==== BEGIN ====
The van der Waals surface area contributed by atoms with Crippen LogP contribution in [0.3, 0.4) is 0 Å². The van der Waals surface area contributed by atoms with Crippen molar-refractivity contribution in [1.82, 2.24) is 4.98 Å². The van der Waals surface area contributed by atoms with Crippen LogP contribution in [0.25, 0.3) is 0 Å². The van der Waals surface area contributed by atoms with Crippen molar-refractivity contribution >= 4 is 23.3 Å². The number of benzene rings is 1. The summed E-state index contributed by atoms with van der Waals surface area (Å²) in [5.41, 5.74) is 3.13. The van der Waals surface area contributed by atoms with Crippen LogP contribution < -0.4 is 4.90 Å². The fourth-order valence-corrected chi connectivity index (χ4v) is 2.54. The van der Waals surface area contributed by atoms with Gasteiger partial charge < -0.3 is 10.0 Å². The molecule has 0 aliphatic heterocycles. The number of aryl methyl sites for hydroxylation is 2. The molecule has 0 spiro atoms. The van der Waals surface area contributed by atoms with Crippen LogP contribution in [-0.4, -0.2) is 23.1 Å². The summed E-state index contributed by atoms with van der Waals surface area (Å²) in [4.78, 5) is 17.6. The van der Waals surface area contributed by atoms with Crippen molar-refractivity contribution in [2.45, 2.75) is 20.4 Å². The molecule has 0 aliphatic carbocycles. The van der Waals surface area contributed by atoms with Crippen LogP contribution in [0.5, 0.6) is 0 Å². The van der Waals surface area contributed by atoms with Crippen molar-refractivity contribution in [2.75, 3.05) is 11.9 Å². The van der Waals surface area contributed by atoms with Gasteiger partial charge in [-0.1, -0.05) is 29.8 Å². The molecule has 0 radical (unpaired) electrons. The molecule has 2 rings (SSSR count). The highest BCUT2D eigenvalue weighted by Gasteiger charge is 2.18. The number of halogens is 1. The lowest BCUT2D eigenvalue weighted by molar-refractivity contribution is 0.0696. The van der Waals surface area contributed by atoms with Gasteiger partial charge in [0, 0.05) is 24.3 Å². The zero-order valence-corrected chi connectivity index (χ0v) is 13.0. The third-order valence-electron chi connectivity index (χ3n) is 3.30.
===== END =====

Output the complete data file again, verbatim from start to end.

The van der Waals surface area contributed by atoms with Crippen LogP contribution in [0.3, 0.4) is 0 Å². The van der Waals surface area contributed by atoms with Crippen molar-refractivity contribution in [1.82, 2.24) is 4.98 Å². The van der Waals surface area contributed by atoms with Crippen LogP contribution in [0.25, 0.3) is 0 Å². The van der Waals surface area contributed by atoms with Crippen molar-refractivity contribution >= 4 is 23.3 Å². The number of benzene rings is 1. The summed E-state index contributed by atoms with van der Waals surface area (Å²) in [5.41, 5.74) is 3.13. The van der Waals surface area contributed by atoms with Crippen LogP contribution < -0.4 is 4.90 Å². The fourth-order valence-corrected chi connectivity index (χ4v) is 2.54. The van der Waals surface area contributed by atoms with Gasteiger partial charge < -0.3 is 10.0 Å². The molecule has 0 aliphatic heterocycles. The number of aryl methyl sites for hydroxylation is 2. The molecule has 0 spiro atoms. The van der Waals surface area contributed by atoms with Crippen LogP contribution in [-0.4, -0.2) is 23.1 Å². The summed E-state index contributed by atoms with van der Waals surface area (Å²) in [4.78, 5) is 17.6. The van der Waals surface area contributed by atoms with Crippen molar-refractivity contribution in [2.45, 2.75) is 20.4 Å². The molecule has 0 aliphatic carbocycles. The van der Waals surface area contributed by atoms with Crippen LogP contribution in [0.5, 0.6) is 0 Å². The van der Waals surface area contributed by atoms with Crippen molar-refractivity contribution in [2.75, 3.05) is 11.9 Å². The van der Waals surface area contributed by atoms with Gasteiger partial charge in [-0.1, -0.05) is 29.8 Å². The molecule has 0 radical (unpaired) electrons. The molecule has 2 rings (SSSR count). The highest BCUT2D eigenvalue weighted by Gasteiger charge is 2.18. The number of halogens is 1. The lowest BCUT2D eigenvalue weighted by molar-refractivity contribution is 0.0696. The van der Waals surface area contributed by atoms with Gasteiger partial charge in [0, 0.05) is 24.3 Å². The zero-order valence-corrected chi connectivity index (χ0v) is 13.0. The third-order valence-electron chi connectivity index (χ3n) is 3.30.